EPA: Protection is its middle name
It would be in poor taste, if it weren't so much worse than that, to have Scott Pruitt, the Environmental Protection Agency administrator, crowing that "coal is back" while Puerto Rico, the U.S. Virgin Islands, the Gulf Coast, the Florida Keys and California wine country are suffering from massive natural disasters that suspiciously match those that climate change experts have been warning about.
Pruitt announced Monday in coal-mining Kentucky that EPA would withdraw the Clean Power Plan, an Obama-era set of regulations on greenhouse gas emissions. He signed the repeal order Tuesday. The decision has been expected ever since Donald Trump made a campaign pledge to restore mining jobs by cutting back fossil fuel restrictions.
The five major North American hurricanes in recent weeks — Harvey, Irma, Jose, Maria and Nate — variously set records for ferocity, wind speeds, rainfall, size, damage and, in the case of Nate, the pace at which it traveled. That much wind and water in so short a time coincides with record-warm ocean temperatures, and while science can't prove a climate-change cause of these particular storms, warmer waters are known to spawn and intensify hurricane development. Atmospheric changes have been blamed for increased likelihood of droughts, water shortages and wildfires, including those in California and this summer in the Northwest.
There is no disputing that Earth is getting hotter with every passing year. Scientists put at least part of the blame on power plants and vehicles that emit vast quantities of carbon compounds. Yet while the EPA administrator and his boss, President Trump, go about dismantling the nation's attempt to address carbon emissions, they have largely stopped debating whether fossil fuels are part of the problem.
They don't care. Having said they doubt climate-change theory, they have moved beyond biology and botany, chemistry and physics. Instead of long-term planning they are acting for the financial gain of their political clan in their already senior lifetimes.
It's hard to imagine such thinking, when you consider that even super-wealthy industrialists and PAC members have children and grandchildren. They are likelier than most to own beautiful vacation properties now threatened by wildfires or rising seas. They drink fine wine, probably — but the California vintages of 2017 are going to be hard to get.
Pruitt said Monday that it is wrong for a regulatory agency to pick winners and losers, and the Clean Power Plan does that to the coal industry. The plan targets all fossil fuels, but if it's wrong to regulate any industry, why bother with the Food and Drug Administration? Or the National Transportation Safety Board? Prudent and reasonable regulations benefit everyone.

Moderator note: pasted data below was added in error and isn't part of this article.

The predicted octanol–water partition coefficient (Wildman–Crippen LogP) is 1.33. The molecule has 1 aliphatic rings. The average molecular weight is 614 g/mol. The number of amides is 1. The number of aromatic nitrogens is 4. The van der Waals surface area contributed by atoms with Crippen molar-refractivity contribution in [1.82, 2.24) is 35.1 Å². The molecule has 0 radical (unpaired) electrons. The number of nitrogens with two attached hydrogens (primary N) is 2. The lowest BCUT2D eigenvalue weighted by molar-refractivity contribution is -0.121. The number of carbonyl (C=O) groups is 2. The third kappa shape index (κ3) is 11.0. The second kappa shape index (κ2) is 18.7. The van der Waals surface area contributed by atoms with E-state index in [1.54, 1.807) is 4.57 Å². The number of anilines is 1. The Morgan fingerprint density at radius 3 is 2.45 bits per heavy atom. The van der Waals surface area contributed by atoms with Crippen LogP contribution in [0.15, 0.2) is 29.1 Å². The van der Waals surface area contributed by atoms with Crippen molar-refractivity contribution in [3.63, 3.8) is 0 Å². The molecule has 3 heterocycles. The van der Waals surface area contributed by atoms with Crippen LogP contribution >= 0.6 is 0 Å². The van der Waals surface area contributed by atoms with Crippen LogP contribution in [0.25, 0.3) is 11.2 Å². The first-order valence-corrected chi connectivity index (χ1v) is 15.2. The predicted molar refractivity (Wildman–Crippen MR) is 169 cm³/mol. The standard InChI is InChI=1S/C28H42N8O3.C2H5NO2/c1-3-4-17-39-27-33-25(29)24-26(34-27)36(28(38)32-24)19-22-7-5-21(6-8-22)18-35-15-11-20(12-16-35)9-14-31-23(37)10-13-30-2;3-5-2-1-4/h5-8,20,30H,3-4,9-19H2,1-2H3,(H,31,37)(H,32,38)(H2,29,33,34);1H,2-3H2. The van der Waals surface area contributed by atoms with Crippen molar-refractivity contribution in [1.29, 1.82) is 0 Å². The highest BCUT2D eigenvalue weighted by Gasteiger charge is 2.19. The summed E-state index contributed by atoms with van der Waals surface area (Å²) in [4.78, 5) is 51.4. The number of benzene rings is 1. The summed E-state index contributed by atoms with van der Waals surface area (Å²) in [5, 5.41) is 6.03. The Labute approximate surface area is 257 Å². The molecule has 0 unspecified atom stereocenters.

Wouldn't a normal sense of self-preservation, at least, suggest hedging one's bets? Instead there is a gleeful sense of "Tim-berrr!" as Pruitt and Trump hatchet the rules and agreements that were so difficult to achieve, but which almost every other country supports.
With outsized environmental disasters, manmade or not, happening frequently and severely, the EPA ought to aggressively pursue long-term solutions to chronic problems — as it used to. Coastal resiliency for the Caribbean islands and continental U.S. should be an urgent mandate. If Pruitt wants to strengthen the economy through his EPA pulpit, he might consider ways to prevent devastating harm to agriculture and development from water shortages and drought. Without a future vision, how will there be future markets for the coal industry to come back to?
And no, the EPA shouldn't be in the business of picking winners or losers. It was created to safeguard the environment for all who inhabit it. Protection is its middle name.
Editors note: The hurricane Harvey was omitted from the previous version of this editorial.
The editorial board is composed of the publisher and four journalists of varied editing and reporting backgrounds. The board's discussions and information gained from its meetings with political, civic, and business leaders drive the institutional voice of The Day, as expressed in its editorials. The editorial department operates separately from the newsroom.
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